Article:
Members of security forces keep watch in Tahrir Square during the fifth anniversary of the uprising that ended the 30-year reign of Hosni Mubarak in Cairo, Egypt, January 25, 2016.

© 2016 Mohamed Abd El Ghany/Reuters

This week, the Trump administration restored US$195 million in military aid to Egypt despite an intensifying crackdown on human rights by the Egyptian authorities.

The decision to reinstate the funds adds insult to injury for the human rights defenders and activists bearing the brunt of the government’s crackdown in Egypt to preserve the last remaining un-eroded space for peaceful opposition. Moreover, it severely harms the United States’ own interests as it shows that the US could use human rights as a cover up for other political interests. 

When the Trump administration withheld the funds over a year ago, it did not say publicly what benchmarks Egypt needed to meet for them to be released. But the decision to withhold funds sent an important signal of US concern about the government’s assault on Egyptian civil society. The decision to release the funds despite a significant deterioration in the rights situation in Egypt is both baffling and troubling.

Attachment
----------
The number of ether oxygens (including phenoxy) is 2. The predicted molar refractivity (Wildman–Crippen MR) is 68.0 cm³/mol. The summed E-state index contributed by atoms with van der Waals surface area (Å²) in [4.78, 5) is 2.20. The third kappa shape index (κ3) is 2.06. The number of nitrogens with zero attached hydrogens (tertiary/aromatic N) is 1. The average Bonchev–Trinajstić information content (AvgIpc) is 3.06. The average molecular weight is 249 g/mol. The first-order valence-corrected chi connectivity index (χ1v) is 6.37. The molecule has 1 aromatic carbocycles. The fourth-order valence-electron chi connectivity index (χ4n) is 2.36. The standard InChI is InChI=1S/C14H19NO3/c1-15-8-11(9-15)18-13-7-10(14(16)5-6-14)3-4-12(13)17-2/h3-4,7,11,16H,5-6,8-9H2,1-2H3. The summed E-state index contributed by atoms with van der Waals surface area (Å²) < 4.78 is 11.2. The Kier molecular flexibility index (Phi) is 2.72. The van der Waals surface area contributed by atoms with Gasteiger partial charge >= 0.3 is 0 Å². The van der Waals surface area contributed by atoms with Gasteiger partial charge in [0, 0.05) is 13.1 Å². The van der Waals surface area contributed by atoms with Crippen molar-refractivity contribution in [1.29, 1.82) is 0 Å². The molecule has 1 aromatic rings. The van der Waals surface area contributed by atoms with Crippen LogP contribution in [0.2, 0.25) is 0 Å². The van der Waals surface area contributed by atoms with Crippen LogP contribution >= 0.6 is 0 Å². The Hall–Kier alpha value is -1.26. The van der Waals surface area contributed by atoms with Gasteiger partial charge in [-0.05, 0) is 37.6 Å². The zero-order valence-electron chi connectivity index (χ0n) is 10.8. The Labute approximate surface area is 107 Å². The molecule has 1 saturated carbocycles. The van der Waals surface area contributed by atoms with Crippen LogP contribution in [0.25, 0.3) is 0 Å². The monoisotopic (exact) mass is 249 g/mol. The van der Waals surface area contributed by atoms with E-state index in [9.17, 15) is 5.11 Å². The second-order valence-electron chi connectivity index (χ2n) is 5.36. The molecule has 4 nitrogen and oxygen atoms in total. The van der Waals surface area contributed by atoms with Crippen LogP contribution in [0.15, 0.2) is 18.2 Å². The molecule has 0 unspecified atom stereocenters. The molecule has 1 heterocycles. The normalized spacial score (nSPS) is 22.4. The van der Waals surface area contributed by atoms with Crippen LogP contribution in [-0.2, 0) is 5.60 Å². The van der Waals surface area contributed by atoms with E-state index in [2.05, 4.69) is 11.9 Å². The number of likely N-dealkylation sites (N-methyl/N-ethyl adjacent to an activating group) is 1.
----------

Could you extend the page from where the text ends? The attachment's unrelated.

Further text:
Egypt has not repealed or amended the draconian 2017 NGO law, and it has continued levelling bogus charges against activists and banning them from leaving the country. When the State Department justifies the decision by saying that Egypt has taken steps “over the last year in response to specific U.S. concerns,” it’s clear to those watching closely that those steps do not include anything meaningful on human rights.

Not only does the administration’s decision to release this military aid to Cairo send the wrong message to one of the most abusive governments in Egypt’s recent history, it also does so during a time when President Abdel Fattah el-Sisi is leading a multi-year military campaign in the country’s Sinai Peninsula, where Human Rights Watch has documented serious violations against civilians.